To demonstrate the capabilities of COMSOL Multiphysics for unit systems, we use a model from the Application Library: the Tapered Cantilever with Two Load Cases.

A screenshot of the Settings window for the Tapered Cantilever with Two Load Cases model.
The tapered cantilever model and different unit systems in COMSOL Multiphysics.

The choice of unit system does not constrain you to use units from the selected system. Instead, the chosen unit system is applied by default to physical quantities where no unit is specifically written. For example, by selecting SI for Unit System, you can still apply pressure in MPa by writing [MPa] after a value. Or, prescribe displacement in inches by writing [in] after a value. This flexibility enables you to work with different unit systems at the same time.

Take a look at the Boundary Load feature in the tutorial model. The left image below shows the boundary load in the x direction as 10[MN/m] in SI units. However, the same load can be provided in British engineering units; i.e., Pound-force as 57101.47 [lbf/in]. By solving the model with an equivalent boundary load in British engineering units, you get exactly same result as the SI.

An example of using SI units in a COMSOL model.
An example of using British engineering units in a COMSOL model.

The boundary load in SI units (left) and the boundary load in British engineering units (right).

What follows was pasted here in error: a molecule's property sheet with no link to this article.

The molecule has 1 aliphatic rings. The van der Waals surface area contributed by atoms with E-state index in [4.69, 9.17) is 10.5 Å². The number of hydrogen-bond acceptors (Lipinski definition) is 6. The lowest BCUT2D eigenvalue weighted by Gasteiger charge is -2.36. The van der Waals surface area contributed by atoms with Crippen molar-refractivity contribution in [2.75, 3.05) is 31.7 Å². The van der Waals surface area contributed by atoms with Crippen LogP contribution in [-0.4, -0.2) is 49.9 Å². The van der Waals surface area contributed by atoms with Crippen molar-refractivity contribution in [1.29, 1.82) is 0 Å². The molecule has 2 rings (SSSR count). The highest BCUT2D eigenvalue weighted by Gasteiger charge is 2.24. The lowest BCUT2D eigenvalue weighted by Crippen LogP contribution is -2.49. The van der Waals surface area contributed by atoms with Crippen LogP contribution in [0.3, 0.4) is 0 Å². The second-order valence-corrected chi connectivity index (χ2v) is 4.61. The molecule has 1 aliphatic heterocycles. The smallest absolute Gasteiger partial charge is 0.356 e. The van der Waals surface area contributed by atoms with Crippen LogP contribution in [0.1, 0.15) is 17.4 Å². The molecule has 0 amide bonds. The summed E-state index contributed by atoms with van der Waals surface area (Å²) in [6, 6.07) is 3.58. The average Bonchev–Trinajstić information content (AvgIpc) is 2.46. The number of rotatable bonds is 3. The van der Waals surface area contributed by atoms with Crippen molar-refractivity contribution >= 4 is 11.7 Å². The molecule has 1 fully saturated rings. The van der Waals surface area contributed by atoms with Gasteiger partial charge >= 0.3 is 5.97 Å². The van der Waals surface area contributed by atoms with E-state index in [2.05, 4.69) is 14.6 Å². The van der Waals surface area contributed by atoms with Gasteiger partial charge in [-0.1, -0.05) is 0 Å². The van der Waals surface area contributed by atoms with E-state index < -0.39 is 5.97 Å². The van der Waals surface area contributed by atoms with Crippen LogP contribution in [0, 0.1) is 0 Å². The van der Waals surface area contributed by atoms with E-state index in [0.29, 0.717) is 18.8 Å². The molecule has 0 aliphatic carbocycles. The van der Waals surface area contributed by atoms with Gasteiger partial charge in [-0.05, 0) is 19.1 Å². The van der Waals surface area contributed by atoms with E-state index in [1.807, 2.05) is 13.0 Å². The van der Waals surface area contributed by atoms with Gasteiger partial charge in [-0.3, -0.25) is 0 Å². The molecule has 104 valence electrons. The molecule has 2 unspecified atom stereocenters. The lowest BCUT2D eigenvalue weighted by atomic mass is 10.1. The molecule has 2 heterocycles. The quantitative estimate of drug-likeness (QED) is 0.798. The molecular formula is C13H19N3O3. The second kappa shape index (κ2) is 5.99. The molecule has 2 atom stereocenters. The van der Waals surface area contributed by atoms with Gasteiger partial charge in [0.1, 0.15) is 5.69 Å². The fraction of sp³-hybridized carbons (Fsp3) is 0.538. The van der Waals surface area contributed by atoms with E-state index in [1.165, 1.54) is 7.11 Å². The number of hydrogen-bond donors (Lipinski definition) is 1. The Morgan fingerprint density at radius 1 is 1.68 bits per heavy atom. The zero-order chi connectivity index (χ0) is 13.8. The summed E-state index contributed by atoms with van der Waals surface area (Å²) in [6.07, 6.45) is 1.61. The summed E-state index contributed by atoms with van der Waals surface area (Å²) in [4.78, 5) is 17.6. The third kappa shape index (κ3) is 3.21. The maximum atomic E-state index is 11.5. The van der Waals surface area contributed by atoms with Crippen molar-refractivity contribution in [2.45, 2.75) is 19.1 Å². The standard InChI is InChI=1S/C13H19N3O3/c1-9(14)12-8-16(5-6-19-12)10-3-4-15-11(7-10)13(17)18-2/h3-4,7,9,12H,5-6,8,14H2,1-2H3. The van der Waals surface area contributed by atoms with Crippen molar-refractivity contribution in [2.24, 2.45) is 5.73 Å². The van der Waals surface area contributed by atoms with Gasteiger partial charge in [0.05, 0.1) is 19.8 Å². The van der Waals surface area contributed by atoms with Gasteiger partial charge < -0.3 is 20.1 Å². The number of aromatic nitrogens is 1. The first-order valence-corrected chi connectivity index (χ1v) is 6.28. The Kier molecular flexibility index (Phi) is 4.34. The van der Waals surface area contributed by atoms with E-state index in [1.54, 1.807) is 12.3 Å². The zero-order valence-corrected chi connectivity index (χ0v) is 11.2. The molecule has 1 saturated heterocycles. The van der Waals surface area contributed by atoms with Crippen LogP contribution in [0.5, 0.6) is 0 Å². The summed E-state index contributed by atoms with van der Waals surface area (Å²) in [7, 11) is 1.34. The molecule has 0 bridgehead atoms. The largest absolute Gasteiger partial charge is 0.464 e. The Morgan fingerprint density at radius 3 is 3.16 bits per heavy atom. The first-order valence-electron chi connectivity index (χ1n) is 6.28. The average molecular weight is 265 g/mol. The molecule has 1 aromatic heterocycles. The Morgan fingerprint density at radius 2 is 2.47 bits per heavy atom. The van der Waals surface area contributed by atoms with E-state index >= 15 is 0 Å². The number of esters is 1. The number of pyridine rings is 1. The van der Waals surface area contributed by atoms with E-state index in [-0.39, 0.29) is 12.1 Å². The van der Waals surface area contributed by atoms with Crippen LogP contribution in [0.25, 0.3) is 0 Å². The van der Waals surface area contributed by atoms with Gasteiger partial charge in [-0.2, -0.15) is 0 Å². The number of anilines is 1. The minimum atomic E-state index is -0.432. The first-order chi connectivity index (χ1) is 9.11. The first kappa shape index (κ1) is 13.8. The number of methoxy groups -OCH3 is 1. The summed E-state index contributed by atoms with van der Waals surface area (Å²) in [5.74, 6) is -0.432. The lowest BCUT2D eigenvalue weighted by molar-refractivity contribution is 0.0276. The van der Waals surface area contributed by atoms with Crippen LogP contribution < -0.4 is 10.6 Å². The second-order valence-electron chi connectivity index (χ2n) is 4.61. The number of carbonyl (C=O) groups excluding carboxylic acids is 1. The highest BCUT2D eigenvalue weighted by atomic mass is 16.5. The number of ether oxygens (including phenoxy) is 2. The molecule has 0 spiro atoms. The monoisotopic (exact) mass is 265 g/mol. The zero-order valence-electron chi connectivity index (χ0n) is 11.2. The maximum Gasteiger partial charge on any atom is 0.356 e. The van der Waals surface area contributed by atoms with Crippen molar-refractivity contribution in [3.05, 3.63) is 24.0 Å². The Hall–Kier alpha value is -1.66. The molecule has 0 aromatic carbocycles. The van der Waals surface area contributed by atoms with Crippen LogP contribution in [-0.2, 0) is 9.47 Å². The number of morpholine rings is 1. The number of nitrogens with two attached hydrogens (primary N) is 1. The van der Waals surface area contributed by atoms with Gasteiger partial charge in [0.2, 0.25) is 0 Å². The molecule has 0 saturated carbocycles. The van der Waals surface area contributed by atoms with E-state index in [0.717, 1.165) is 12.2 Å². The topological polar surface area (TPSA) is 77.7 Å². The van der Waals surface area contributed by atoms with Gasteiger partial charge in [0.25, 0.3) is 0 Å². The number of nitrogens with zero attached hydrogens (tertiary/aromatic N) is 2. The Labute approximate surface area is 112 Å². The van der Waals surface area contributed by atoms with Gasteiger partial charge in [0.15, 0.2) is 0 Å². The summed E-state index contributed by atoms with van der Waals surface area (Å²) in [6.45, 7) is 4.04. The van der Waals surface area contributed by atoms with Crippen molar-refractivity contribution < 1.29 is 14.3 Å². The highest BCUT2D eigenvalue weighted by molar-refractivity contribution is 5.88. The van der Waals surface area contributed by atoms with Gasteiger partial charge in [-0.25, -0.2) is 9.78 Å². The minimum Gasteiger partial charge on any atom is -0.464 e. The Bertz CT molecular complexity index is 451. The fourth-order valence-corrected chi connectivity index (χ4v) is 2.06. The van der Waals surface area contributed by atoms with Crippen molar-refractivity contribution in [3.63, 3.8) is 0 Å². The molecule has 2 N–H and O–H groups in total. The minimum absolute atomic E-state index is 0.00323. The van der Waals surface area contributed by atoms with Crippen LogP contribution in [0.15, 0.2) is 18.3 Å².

You can enter material data in a unit system other than the default by simply writing units in brackets. The same logic applies to the Geometry node.

An example of entering material data in a unit system in COMSOL Multiphysics.
An example of creating a geometry in COMSOL Multiphysics by entering the units in brackets.

Young’s Modulus in GPa in the Material node (left) and the length in feet in the Geometry node (right).

What does the COMSOL® software do if you assign an incorrect or unexpected unit? In this case, the input display appears orange for the physics interface, physics features, and materials. An inconsistent unit can occur by summing terms with units that represent different physical quantities, such as: 273[K] + 3[ft]. A tooltip displays a message in the corresponding field.

For valid but unexpected units, the message contains the deduced and expected units in the current unit system. For a Boundary Load feature in the model discussed above, if the load is entered in kilograms, then the display of the load’s input field is orange and shows a warning message when the pointer is moved over the text. In this case, a boundary load given as 10[kg] is actually treated as 10 without units, which in the given unit system means 10[N/m].